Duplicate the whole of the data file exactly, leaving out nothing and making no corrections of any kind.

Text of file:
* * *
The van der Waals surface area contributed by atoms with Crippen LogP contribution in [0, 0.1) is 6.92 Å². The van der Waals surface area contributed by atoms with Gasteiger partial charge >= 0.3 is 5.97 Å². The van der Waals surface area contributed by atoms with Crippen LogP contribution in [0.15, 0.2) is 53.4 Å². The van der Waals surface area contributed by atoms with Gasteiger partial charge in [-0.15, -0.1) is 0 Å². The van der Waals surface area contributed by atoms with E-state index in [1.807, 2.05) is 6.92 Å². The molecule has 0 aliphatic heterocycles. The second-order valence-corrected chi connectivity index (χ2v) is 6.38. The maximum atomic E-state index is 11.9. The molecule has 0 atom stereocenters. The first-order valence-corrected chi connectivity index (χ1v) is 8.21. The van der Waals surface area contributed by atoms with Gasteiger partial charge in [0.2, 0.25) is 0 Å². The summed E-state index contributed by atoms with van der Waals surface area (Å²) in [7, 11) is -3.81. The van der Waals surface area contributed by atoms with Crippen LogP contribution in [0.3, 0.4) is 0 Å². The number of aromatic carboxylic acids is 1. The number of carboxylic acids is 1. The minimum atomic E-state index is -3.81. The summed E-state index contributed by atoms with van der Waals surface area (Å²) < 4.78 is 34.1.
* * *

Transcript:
The van der Waals surface area contributed by atoms with Crippen LogP contribution in [0, 0.1) is 6.92 Å². The van der Waals surface area contributed by atoms with Gasteiger partial charge >= 0.3 is 5.97 Å². The van der Waals surface area contributed by atoms with Crippen LogP contribution in [0.15, 0.2) is 53.4 Å². The van der Waals surface area contributed by atoms with Gasteiger partial charge in [-0.15, -0.1) is 0 Å². The van der Waals surface area contributed by atoms with E-state index in [1.807, 2.05) is 6.92 Å². The molecule has 0 aliphatic heterocycles. The second-order valence-corrected chi connectivity index (χ2v) is 6.38. The maximum atomic E-state index is 11.9. The molecule has 0 atom stereocenters. The first-order valence-corrected chi connectivity index (χ1v) is 8.21. The van der Waals surface area contributed by atoms with Gasteiger partial charge in [0.2, 0.25) is 0 Å². The summed E-state index contributed by atoms with van der Waals surface area (Å²) in [7, 11) is -3.81. The van der Waals surface area contributed by atoms with Crippen LogP contribution in [0.3, 0.4) is 0 Å². The number of aromatic carboxylic acids is 1. The number of carboxylic acids is 1. The minimum atomic E-state index is -3.81. The summed E-state index contributed by atoms with van der Waals surface area (Å²) < 4.78 is 34.1.